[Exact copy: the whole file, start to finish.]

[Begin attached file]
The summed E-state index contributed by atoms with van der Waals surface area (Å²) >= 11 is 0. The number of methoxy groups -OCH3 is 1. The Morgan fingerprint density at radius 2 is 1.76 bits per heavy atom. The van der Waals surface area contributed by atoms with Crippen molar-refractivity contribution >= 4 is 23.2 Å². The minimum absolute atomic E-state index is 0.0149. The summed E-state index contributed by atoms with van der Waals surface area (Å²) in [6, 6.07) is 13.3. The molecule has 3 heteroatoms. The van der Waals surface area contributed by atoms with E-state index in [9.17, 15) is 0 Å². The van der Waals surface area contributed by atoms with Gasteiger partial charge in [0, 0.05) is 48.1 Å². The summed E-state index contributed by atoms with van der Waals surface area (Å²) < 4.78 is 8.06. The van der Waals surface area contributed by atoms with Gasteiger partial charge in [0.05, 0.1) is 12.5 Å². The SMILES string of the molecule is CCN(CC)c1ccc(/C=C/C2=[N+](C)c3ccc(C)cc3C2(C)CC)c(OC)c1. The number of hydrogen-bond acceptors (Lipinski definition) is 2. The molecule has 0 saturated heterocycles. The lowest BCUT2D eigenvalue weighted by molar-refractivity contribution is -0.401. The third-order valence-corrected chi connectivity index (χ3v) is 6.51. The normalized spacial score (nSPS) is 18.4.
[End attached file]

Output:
The summed E-state index contributed by atoms with van der Waals surface area (Å²) >= 11 is 0. The number of methoxy groups -OCH3 is 1. The Morgan fingerprint density at radius 2 is 1.76 bits per heavy atom. The van der Waals surface area contributed by atoms with Crippen molar-refractivity contribution >= 4 is 23.2 Å². The minimum absolute atomic E-state index is 0.0149. The summed E-state index contributed by atoms with van der Waals surface area (Å²) in [6, 6.07) is 13.3. The molecule has 3 heteroatoms. The van der Waals surface area contributed by atoms with E-state index in [9.17, 15) is 0 Å². The van der Waals surface area contributed by atoms with Gasteiger partial charge in [0, 0.05) is 48.1 Å². The summed E-state index contributed by atoms with van der Waals surface area (Å²) < 4.78 is 8.06. The van der Waals surface area contributed by atoms with Gasteiger partial charge in [0.05, 0.1) is 12.5 Å². The SMILES string of the molecule is CCN(CC)c1ccc(/C=C/C2=[N+](C)c3ccc(C)cc3C2(C)CC)c(OC)c1. The number of hydrogen-bond acceptors (Lipinski definition) is 2. The molecule has 0 saturated heterocycles. The lowest BCUT2D eigenvalue weighted by molar-refractivity contribution is -0.401. The third-order valence-corrected chi connectivity index (χ3v) is 6.51. The normalized spacial score (nSPS) is 18.4.